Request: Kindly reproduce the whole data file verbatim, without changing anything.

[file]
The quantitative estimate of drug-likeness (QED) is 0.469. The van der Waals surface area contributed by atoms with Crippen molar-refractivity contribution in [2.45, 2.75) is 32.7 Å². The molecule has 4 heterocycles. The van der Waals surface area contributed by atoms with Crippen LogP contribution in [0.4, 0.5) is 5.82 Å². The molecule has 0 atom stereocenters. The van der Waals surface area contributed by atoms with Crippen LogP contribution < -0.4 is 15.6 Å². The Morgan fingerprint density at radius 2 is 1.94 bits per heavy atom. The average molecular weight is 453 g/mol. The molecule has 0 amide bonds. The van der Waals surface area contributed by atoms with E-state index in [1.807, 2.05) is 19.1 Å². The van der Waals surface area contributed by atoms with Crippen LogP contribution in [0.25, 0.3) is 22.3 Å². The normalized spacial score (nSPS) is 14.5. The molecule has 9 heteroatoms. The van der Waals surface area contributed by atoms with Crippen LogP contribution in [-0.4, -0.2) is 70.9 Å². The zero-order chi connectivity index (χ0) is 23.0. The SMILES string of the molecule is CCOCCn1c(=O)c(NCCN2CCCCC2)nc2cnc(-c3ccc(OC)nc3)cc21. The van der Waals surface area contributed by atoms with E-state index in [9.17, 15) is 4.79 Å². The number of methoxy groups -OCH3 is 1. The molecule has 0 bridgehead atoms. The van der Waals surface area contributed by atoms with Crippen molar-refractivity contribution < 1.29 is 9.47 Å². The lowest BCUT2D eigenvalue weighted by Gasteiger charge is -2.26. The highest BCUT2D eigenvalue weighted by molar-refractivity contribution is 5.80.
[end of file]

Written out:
The quantitative estimate of drug-likeness (QED) is 0.469. The van der Waals surface area contributed by atoms with Crippen molar-refractivity contribution in [2.45, 2.75) is 32.7 Å². The molecule has 4 heterocycles. The van der Waals surface area contributed by atoms with Crippen LogP contribution in [0.4, 0.5) is 5.82 Å². The molecule has 0 atom stereocenters. The van der Waals surface area contributed by atoms with Crippen LogP contribution < -0.4 is 15.6 Å². The Morgan fingerprint density at radius 2 is 1.94 bits per heavy atom. The average molecular weight is 453 g/mol. The molecule has 0 amide bonds. The van der Waals surface area contributed by atoms with E-state index in [1.807, 2.05) is 19.1 Å². The van der Waals surface area contributed by atoms with Crippen LogP contribution in [0.25, 0.3) is 22.3 Å². The normalized spacial score (nSPS) is 14.5. The molecule has 9 heteroatoms. The van der Waals surface area contributed by atoms with Crippen LogP contribution in [-0.4, -0.2) is 70.9 Å². The zero-order chi connectivity index (χ0) is 23.0. The SMILES string of the molecule is CCOCCn1c(=O)c(NCCN2CCCCC2)nc2cnc(-c3ccc(OC)nc3)cc21. The van der Waals surface area contributed by atoms with E-state index in [9.17, 15) is 4.79 Å². The number of methoxy groups -OCH3 is 1. The molecule has 0 bridgehead atoms. The van der Waals surface area contributed by atoms with Crippen molar-refractivity contribution < 1.29 is 9.47 Å². The lowest BCUT2D eigenvalue weighted by Gasteiger charge is -2.26. The highest BCUT2D eigenvalue weighted by molar-refractivity contribution is 5.80.